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What is a Recruiter?

Reviewed By Product Expert and Coach
Elizabeth Hogue
February 10, 2023
It's a recruiter’s goal to balance helping candidates find jobs they love while simultaneously helping employers find quality employees.

A recruiter is responsible for overseeing most, if not all, of the hiring process. This includes meeting with company members to determine their hiring needs all the way down to meeting and encouraging potential job-seekers to flesh out their career goals. 

Recruiters work with hiring managers to source, screen and manage potential employees throughout an interview process. There are many different types of recruiters, and lots of their role is heavily dependent on the company. Recruiting  is trickier than it sounds –some companies require extremely specialized skills, and there are not many qualified people fit for the task. 

Examples of Recruiter Types

Most recruiters either work for a larger company or a recruiting agency. The roles and responsibilities overlap, but are fairly different for the two.

For example, a recruiter at a large company may specialize in only recruiting engineers. While this recruiter does not need to know code, they need to know enough to weed through candidates in their initial screens to make sure they fit the profile of the hiring manager's request.

Another recruiter at that same company may only specialize in executives, or marketers, or product managers (and so on). These recruiters spend their time getting familiar with the requirements from the hiring managers in these departments, so they can ask pointed questions and create great candidate profiles. A recruiter at a large company could be working on as many as 5 roles at a time, all in the same area!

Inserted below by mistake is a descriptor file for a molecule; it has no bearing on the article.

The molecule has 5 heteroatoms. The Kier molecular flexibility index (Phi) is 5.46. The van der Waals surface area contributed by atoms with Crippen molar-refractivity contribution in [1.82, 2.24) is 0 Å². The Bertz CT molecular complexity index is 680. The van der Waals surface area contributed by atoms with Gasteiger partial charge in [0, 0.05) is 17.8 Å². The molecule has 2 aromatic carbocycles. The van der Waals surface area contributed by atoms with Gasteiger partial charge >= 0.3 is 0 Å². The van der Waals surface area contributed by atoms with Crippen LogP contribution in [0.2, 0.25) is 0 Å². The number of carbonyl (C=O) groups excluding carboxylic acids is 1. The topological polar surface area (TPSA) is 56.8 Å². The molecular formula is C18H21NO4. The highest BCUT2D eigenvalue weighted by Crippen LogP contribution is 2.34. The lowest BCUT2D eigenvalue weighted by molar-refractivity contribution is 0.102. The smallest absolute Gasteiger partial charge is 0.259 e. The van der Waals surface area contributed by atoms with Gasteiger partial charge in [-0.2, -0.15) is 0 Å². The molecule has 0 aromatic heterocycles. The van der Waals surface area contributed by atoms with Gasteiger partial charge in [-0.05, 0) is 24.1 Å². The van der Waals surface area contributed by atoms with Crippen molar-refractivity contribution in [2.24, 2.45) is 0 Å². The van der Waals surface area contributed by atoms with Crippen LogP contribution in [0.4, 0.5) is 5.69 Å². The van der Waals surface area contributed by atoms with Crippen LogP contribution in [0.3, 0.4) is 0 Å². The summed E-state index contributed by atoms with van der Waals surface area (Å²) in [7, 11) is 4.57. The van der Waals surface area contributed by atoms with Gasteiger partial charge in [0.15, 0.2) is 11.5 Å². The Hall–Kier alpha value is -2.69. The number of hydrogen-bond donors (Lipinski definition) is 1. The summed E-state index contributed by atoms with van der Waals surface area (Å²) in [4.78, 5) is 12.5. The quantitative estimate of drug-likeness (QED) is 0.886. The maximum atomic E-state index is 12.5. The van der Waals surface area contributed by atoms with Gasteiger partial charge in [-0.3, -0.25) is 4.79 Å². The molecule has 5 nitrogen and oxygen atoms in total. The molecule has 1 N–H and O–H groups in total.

On the contrast, another popular place for recruiters to land is at a recruiting agency. Agencies mostly service companies on the smaller side, or extremely niche roles that are hard to fill. Learn the primary differences between agency and in-house before targeting a recruiting role type.

What does a Recruiter do?

Recruiters have lots of daily tasks, but all of them revolve around management of job seekers and potential employers. 

A recruiter will start the staffing process by meeting with hiring managers at their employer to learn about the staffing needs and job requirements. Recruiters will advise on reasonable job requests, and then work with the hiring managers of specific roles to finalize the individualized postings. 

After a specific job description has been finalized, a recruiter will list the job posting on several markets, including Linkedin, Indeed, and branded sites hosted on something like Breezy HR.  The recruiter will use tools to screen applications and resumes, and pick out candidates that may be good fits. They may also float their jobs to potential candidates via Linkedin Recruiting and cold emailing to increase the potential candidate pool. 

When several candidates have applied to their job posting, recruiters will take care of the initial “screening” process to make sure candidates are legit. The screening questionnaire is usually put together by both the hiring manager and recruiter, and the recruiters take detailed notes to share back with the teams. If it’s a good fit, the recruiter will manage communications to move the candidate along in the interview process. The recruiter will usually keep track of and manage candidates in the company's ATS (applicant tracking system), to manage where candidates are in the interview process and pipeline.

Recruiters are often in charge of scheduling interviews that work for both parties, and often act as a middle man when it comes to negotiating for both sides. 

If a recruiter is in-house and not at a staffing agency, some of their day to day may also include processing onboarding paperwork for new employees and creating tools for internal teams to create better hiring processes. 

Do I need a degree to be a Recruiter?